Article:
Off to the races (with jars – that is) – friction experiment
Off to the races (with jars – that is)
In this experiment we race two jars – one full of water and the other empty (actually it’s full of air). Before racing the jars, take a guess as to which jar will finish first. Maybe make a little wager with Dad…
- Fill one of your jars with water.
- Put lids on both of the jars. Make sure the lid on the jar full of water is on tight.
- Place a three-ring binder on a level floor and start both of the jars from the top of the ‘ramp’.
Which one gets to the bottom of the ramp first? Which one rolls the farthest? Were you surprised at the outcome?
When the race begins, the jar full of water moves down the ramp faster than the empty jar. This happens because its weight is evenly distributed throughout its volume, thanks to the water inside it. The empty jar’s weight is all in the glass perimeter so it doesn’t roll quite as fast. But as the jars begin rolling on the flat surface, the greater weight of the full jar causes friction between the jar and the floor as well as friction between the water and the inside of the jar. The full jar slows down, allowing the lighter, empty jar to take the lead!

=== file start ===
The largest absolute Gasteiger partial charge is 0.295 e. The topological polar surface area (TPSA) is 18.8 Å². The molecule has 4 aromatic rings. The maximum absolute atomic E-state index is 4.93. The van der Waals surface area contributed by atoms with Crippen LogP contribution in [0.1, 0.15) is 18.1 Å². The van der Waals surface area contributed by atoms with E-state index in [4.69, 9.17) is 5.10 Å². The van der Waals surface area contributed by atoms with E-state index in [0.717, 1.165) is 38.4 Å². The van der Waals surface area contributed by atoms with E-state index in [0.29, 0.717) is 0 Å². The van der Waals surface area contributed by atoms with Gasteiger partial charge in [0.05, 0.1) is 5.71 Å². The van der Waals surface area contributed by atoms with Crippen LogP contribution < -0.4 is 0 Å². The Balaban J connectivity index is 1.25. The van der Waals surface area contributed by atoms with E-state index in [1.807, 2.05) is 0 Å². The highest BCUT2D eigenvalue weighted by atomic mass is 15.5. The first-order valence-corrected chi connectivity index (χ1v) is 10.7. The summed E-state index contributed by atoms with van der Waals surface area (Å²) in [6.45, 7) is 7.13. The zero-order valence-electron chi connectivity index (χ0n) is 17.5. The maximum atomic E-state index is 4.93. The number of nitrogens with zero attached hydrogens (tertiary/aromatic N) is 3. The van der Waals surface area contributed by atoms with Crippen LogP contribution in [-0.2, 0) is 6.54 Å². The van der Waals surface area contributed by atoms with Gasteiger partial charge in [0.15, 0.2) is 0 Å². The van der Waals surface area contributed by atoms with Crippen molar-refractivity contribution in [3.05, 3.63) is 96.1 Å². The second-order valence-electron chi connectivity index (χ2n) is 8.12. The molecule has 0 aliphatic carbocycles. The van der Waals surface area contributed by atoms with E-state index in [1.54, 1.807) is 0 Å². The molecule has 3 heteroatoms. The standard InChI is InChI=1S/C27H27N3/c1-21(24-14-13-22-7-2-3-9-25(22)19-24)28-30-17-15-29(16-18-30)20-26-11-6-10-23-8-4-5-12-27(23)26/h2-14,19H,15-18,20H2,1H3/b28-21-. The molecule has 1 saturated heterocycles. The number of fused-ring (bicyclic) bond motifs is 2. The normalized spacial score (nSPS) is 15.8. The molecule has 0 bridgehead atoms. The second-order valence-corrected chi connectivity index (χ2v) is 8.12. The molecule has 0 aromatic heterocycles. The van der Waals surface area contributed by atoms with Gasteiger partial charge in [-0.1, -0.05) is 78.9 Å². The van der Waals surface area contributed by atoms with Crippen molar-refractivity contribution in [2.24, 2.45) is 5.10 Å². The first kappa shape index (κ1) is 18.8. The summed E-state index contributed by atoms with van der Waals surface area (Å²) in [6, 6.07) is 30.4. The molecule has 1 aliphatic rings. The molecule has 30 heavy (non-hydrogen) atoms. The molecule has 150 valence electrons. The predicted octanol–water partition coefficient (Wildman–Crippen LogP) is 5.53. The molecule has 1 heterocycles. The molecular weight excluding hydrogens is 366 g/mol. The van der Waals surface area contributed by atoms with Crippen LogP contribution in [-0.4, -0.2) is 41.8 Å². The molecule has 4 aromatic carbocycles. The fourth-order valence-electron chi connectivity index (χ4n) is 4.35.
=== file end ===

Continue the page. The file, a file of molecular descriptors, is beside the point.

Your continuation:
Not sure what’s going on here? Check out the instructions here!
Friction is the resistance to motion of surfaces that touch; resistance of a body in motion to the air, water, or other medium through which it travels or to the surface on which it travels. Oil reduces friction. Bodies moving through a vacuum encounter no friction. A sled moves more easily on smooth ice than on rough ground because there is less friction.